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International Journal of Otolaryngology
Volume 2014 (2014), Article ID 468515, 6 pages
http://dx.doi.org/10.1155/2014/468515
Review Article

Hearing Preservation in Cochlear Implant Surgery

1Brasília University Hospital, Hospital Universitário de Brasília-HUB, SGAN 605, Avenida L2 Norte, 70830-200 Brasília, DF, Brazil
2Universidade de Brasília (UnB), Campus Universitário Darcy Ribeiro, 70910-900 Brasília, DF, Brazil

Received 17 May 2014; Revised 15 August 2014; Accepted 18 August 2014; Published 3 September 2014

Academic Editor: David W. Eisele

Copyright © 2014 Priscila Carvalho Miranda et al. This is an open access article distributed under the Creative Commons Attribution License, which permits unrestricted use, distribution, and reproduction in any medium, provided the original work is properly cited.

Abstract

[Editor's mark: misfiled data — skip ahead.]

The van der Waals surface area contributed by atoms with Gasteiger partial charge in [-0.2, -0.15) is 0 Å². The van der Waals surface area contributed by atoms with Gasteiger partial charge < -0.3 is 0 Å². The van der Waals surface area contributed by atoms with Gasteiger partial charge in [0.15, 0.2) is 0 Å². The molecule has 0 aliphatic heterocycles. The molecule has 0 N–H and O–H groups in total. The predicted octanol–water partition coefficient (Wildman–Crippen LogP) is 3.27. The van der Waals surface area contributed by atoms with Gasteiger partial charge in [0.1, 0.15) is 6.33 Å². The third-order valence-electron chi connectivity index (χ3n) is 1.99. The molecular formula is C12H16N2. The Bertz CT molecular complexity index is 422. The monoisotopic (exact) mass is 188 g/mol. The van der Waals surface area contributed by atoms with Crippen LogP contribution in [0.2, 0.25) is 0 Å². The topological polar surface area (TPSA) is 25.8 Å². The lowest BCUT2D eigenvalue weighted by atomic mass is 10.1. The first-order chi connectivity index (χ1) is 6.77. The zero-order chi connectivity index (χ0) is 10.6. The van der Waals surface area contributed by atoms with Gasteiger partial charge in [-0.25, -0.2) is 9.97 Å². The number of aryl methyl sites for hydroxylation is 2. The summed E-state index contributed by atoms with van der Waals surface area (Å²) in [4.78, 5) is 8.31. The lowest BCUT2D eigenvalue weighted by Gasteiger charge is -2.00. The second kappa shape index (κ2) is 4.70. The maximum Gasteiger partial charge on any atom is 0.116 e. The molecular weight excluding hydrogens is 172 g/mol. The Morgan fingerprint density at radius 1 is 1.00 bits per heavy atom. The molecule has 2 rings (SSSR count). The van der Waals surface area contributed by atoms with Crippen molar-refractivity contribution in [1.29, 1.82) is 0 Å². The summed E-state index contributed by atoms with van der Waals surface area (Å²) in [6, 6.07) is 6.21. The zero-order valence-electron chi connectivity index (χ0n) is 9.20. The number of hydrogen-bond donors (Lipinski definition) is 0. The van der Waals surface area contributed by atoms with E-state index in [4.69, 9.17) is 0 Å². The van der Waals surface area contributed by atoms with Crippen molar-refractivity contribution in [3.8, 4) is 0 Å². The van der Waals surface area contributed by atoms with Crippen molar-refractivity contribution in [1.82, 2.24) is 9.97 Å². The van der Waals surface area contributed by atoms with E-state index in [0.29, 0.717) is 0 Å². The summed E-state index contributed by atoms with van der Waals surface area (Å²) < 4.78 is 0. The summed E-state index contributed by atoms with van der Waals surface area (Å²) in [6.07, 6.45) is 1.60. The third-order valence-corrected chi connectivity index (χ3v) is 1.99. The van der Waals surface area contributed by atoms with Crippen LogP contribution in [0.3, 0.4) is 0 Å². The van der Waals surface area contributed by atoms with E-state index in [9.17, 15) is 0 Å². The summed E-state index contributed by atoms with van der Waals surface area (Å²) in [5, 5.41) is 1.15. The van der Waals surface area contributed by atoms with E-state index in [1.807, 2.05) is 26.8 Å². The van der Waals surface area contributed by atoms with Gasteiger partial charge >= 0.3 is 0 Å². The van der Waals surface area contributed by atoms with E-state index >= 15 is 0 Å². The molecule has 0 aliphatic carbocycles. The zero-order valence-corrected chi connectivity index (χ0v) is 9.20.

In the past, it was thought that hearing loss patients with residual low-frequency hearing would not be good candidates for cochlear implantation since insertion was expected to induce inner ear trauma. Recent advances in electrode design and surgical techniques have made the preservation of residual low-frequency hearing achievable and desirable. The importance of preserving residual low-frequency hearing cannot be underestimated in light of the added benefit of hearing in noisy atmospheres and in music quality. The concept of electrical and acoustic stimulation involves electrically stimulating the nonfunctional, high-frequency region of the cochlea with a cochlear implant and applying a hearing aid in the low-frequency range. The principle of preserving low-frequency hearing by a “soft surgery” cochlear implantation could also be useful to the population of children who might profit from regenerative hair cell therapy in the future. Main aspects of low-frequency hearing preservation surgery are discussed in this review: its brief history, electrode design, principles and advantages of electric-acoustic stimulation, surgical technique, and further implications of this new treatment possibility for hearing impaired patients.